Of course, the surest way to see this sought-after bird is to get directions to a lek when they're displaying in spring. Photographers may prefer to enter blinds well before dawn, but birders can sleep in a bit: the grouse are usually still active and visible from roadsides a couple hours after sunrise. Sharp-tailed lek sites, though, are often unreliable. While some are consistent for years, others will have moved elsewhere after a year – some can even change unpredictably on a weekly or even daily basis within a season.
This grouse is decidedly elusive at other times of day and seasons, and finding any then is a matter of luck. In winter months, however, Sharp-taileds sometimes have the habit of venturing into the open to feed on tamarack cones or alder catkins – not at dawn or dusk, but curiously around an hour or two after sunrise. I've spotted them this way several times over the years, but I'm always surprised when I do.
A Sharp-tailed's tail is pointed (or sharp, if you prefer – again, beware of juvenile pheasants), but it isn't as long as some birders expect. It shows a lot of white on displaying and flying birds, and the ID of this and the previous two grouse is straightforward if their tails are visible. But when its tail is out of sight, a Sharp-tailed can still be told by its distinctively pale underparts: relatively lightly spotted on the breast and practically all-white on the belly, quite unlike Ruffed and Spruce grouse and prairie-chickens. Also note how much paler than a prairie-chicken it appears in flight, with uniform white spotting across its upper wings.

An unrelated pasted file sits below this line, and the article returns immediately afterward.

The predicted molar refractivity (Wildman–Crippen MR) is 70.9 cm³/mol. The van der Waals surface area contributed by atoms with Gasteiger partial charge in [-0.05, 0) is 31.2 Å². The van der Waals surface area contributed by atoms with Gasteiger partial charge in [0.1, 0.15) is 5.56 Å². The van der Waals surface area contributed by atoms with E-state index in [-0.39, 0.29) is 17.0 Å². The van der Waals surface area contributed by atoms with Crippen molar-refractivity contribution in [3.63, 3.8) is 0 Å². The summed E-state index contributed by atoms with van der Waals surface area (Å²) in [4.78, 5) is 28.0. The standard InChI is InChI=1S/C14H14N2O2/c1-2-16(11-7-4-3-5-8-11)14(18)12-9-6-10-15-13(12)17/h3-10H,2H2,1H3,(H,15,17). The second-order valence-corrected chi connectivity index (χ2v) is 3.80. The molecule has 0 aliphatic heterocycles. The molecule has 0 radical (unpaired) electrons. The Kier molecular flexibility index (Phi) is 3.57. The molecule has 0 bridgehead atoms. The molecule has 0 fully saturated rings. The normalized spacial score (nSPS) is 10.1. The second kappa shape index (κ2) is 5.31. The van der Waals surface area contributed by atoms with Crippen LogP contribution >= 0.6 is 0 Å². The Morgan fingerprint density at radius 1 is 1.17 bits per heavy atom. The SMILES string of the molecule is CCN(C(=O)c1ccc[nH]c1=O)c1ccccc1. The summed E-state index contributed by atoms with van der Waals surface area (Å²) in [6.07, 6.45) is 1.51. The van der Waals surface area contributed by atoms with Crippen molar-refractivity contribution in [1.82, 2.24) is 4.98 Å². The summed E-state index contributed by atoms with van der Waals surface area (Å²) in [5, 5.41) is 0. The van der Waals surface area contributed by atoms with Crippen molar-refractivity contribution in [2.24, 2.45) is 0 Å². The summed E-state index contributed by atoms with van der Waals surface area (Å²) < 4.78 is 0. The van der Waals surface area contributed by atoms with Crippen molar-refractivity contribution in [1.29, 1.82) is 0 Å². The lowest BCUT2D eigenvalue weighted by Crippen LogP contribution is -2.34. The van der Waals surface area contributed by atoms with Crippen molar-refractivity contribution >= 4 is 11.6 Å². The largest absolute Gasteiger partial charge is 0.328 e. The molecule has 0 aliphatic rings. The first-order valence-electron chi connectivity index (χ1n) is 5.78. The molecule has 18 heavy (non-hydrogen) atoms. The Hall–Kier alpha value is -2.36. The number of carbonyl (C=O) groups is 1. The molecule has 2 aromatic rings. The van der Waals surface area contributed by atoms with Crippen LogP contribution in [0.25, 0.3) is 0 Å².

While looking for Sharp-taileds in parts of northwestern Minnesota, you might as well watch for prairie-chickens too. They sometimes share the same leks, and the two are even known to hybridize. Prairie-chickens currently are found locally in a narrow band from southwestern Otter Tail County, north through Wilkin (e.g., Rothsay WMA) and Clay (e.g., Bluestem Prairie SNA and Felton) counties, and at least up to the prairie preserves southeast of Crookston in Polk County. They've also been introduced in the Lac Qui Parle area. (Several decades ago, this species was nearly statewide in occurrence, and until recently there were still a few in parts of Cass, Hubbard, and Wadena counties.)
Like Sharp-taileds, prairie-chickens are most easily seen when displaying on their leks and most easily missed at other times. Curiously, though, be sure to note they will sometimes gather at their leks at dusk as well as dawn, and in fall as well as spring. On the average, prairie-chicken lek sites seem more reliable over the years than those of Sharp-taileds; often when a lek gets plowed up they'll keep displaying there anyway. Prairie-chickens will also forage in these same croplands.
Unlike most gallinaceous birds, the sound given by a prairie-chicken is as distinctive as its appearance. This regular low-pitched "booming" given by a displaying male differs from the Sharp-tailed's more nondescript and random sounds. In the pre-dawn gloom, also note how displaying males differ in silhouette: the prairie-chicken with wings held by the body and both tail (short, all-dark, and rounded) and pinnae (neck feathers) projecting above the body; the Sharp-tailed with wings spread out and only the tail elevated.
As indicated in the previous section, birds away from the leks and with tails not visible are still easily identified. In contrast to the Sharp-tailed's paler and lightly spotted underparts, note the prairie-chicken's uniform and dense barring throughout its underparts.